My divorce came as no surprise. We had been married for thirteen years, and our marriage had been dissolving for the last six. Although we both knew the end was inevitable, we tried to stick it out. Hell, we had built a life together, a home, created financial stability, but most notably we had a beautiful little girl—which, as with most families, was the reason we stayed together as long as we did. We wanted to provide her with all of the love and support we could, but mostly a healthy and happy home.
As time passed, we realized we could not resolve our own conflicts, but knew we could still keep her happy and healthy. After many fights, tears, not to mention chest pains and heightened anxiety, it was time to stop the marriage. Just stop. We had to do it for our own health as adults. We pulled the trigger and filed divorce papers. Sounds cut and dry, right? It wasn’t. Even though the decision had been made, and the wheels for dividing our worlds were in motion, there was a whole slew of emotions I was not prepared for. Sadness, regret, fear, loss, and jealousy.
Fast forward sixty days from filing. It was done. I was officially divorced, had my own place and was adjusting to the new custody schedule with my young daughter. Although I knew that divorce would change the landscape of time with her, I don’t think I realized how much it would hurt to be away from her. I was so caught up in moving, paperwork, dividing the money and thinking about the future, I took for granted what it would actually feel like when the dust settled and our new normal took over.
In the first few weeks, my ex-husband and I did our best to be polite and amicable.
And then a shift occurred. As soon as we were faced with our first custody and possession hurdle (due to scheduling and organizing the new normal), emotions took over. Overnight, we went from being friendly to being controlling, ugly, angry people. Suddenly, every tiny issue turned into a threat of calling the attorney or a restraining order. I constantly felt like my blood was on fire. I was ready to fight at every turn, and I took it out on everyone else around me. Then new love interests entered and so did the emotions jealousy, fear, and loss. This escalated the tension between us and stones were thrown. More attorney bills, therapists, and divorce-decree amendments. It sucked. We both felt it, but guess who suffered? The child between us.
She was teary, confused and was able to articulate her pain.
Enter sadness and regret.
How could we fix this situation if we couldn’t even fix our marriage? Two words: let go. We had to let go of our own emotions so they would stop ruling our decisions. We let go of trying to hurt each other, so we didn’t hurt her along the way. Letting go did not happen overnight. It took a lot of learning on both sides. My ex and I would get along great for a week, and then we would hit a snag and take two steps back. Each time we would take those steps back, all of my emotions would resurface, and it was like we were back to zero, and had to start all over again. So, what did we do ultimately to learn to get past all of this? We had to learn to let go of our own egos and put our daughter first. She was the most important part of the equation, and we were the only ones that could make a difference for her.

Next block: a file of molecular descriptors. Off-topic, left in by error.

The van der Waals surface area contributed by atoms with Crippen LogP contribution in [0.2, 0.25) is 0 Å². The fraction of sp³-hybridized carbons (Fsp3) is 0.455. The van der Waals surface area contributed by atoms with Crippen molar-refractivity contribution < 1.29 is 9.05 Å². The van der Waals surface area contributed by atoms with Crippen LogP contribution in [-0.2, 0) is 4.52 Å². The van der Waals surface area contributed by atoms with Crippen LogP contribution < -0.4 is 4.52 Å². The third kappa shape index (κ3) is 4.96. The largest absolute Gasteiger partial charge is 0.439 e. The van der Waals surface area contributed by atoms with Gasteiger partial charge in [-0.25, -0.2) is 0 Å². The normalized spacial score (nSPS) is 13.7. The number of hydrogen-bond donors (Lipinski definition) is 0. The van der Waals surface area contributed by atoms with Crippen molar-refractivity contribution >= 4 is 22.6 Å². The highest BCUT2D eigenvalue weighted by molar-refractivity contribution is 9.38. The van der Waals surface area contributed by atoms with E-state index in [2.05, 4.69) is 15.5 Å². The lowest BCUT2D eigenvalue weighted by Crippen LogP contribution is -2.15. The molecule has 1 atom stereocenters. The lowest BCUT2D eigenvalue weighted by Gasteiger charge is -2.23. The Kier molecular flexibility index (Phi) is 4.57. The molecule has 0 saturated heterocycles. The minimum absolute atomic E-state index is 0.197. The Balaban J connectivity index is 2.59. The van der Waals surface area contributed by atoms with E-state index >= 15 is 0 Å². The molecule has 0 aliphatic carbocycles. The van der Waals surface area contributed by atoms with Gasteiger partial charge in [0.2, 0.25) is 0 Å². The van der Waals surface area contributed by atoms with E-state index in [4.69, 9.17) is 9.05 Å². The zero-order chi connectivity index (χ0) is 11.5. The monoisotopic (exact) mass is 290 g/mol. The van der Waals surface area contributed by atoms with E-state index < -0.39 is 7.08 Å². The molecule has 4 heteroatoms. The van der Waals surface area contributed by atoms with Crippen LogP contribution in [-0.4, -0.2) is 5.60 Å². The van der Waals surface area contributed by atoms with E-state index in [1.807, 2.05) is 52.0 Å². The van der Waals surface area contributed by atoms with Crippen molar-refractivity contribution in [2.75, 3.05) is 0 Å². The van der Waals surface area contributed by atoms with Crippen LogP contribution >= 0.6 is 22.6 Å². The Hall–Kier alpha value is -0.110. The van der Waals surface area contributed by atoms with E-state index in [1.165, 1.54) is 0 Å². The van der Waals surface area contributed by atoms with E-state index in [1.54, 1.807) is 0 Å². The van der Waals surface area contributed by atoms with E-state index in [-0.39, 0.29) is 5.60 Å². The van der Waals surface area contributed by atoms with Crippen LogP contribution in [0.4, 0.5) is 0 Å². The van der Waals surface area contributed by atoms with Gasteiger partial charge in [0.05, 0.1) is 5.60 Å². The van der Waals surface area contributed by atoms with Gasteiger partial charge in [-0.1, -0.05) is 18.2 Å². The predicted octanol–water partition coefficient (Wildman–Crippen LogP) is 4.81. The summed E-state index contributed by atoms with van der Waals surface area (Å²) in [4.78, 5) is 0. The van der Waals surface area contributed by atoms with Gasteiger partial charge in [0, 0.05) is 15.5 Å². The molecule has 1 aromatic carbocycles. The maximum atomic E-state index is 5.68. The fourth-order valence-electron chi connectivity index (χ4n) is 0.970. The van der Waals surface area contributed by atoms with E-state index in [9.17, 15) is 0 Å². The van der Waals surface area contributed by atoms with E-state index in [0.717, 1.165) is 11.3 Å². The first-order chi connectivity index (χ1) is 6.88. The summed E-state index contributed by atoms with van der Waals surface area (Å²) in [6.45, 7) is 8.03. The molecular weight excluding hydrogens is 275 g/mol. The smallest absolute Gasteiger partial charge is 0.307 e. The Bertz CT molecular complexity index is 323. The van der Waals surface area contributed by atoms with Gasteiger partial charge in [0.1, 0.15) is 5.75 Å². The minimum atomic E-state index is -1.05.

Our Rules for Co-Parenting
We had a mea culpa. We sat down at a local Starbucks and came up with our own set of rules to live by to help us let go and co-parent.
1. Put her first.
Sounds like a no-brainer, right? This is where we remove our egos and own selfish motives to make it right for her. We agreed to stop making disparaging remarks about each other, entertain requests from her to see the other parent during a possession period, and overall show that we were not withholding love. This has helped tremendously, and she has become a confident, open and trusting little girl. I give her father and me direct credit for this.
2. Utilize a collaborative approach.
When making decisions about school, doctors, or any extracurricular activities, we do it together. This avoids trouble and miscommunication and helps us be a united front. This is also in her best interest as we are both still her parents.
We agreed to communicate as adults first before discussing big issues with her. We want any messaging that comes from her parents to be consistent so that she is not confused about what mom or dad is saying. We make an effort to be on the same page. This comes in handy when dealing with a challenging friend at school, discipline or even the death of a pet.
4. Stay organized.
We realized the best way to stay organized regarding schedules, custody, and finances was through an app specifically designed for divorced families. Let’s Coparent is a new up-and-coming app that aims at keeping co-parenting amicable, simple and organized. It will help you keep track of money and when and where to be for soccer practice and provides supportive blogs on co-parenting. This is a hub and where co-parenting lives can exist.
Co-Parenting: The Bottom Line
Divorce is not fun for anyone. It is an emotional, disruptive and traumatic event for a family. And like everyone says, it is harder when children are involved. Make it easier on yourself, ex-spouse and kiddos by just letting go. Breathe, and let go of any ugliness, anger or lingering issues from the marriage. Make an effort to create peace by co-parenting with your children in mind, and peace will surround your family.
Holly Caplan is a career coach, women-in-business advocate, award-winning manager and author of Surviving the D**k Clique: A Girl's Guide to Surviving the Male Dominated Corporate World. For more information, please visit, www.hollycaplan.com.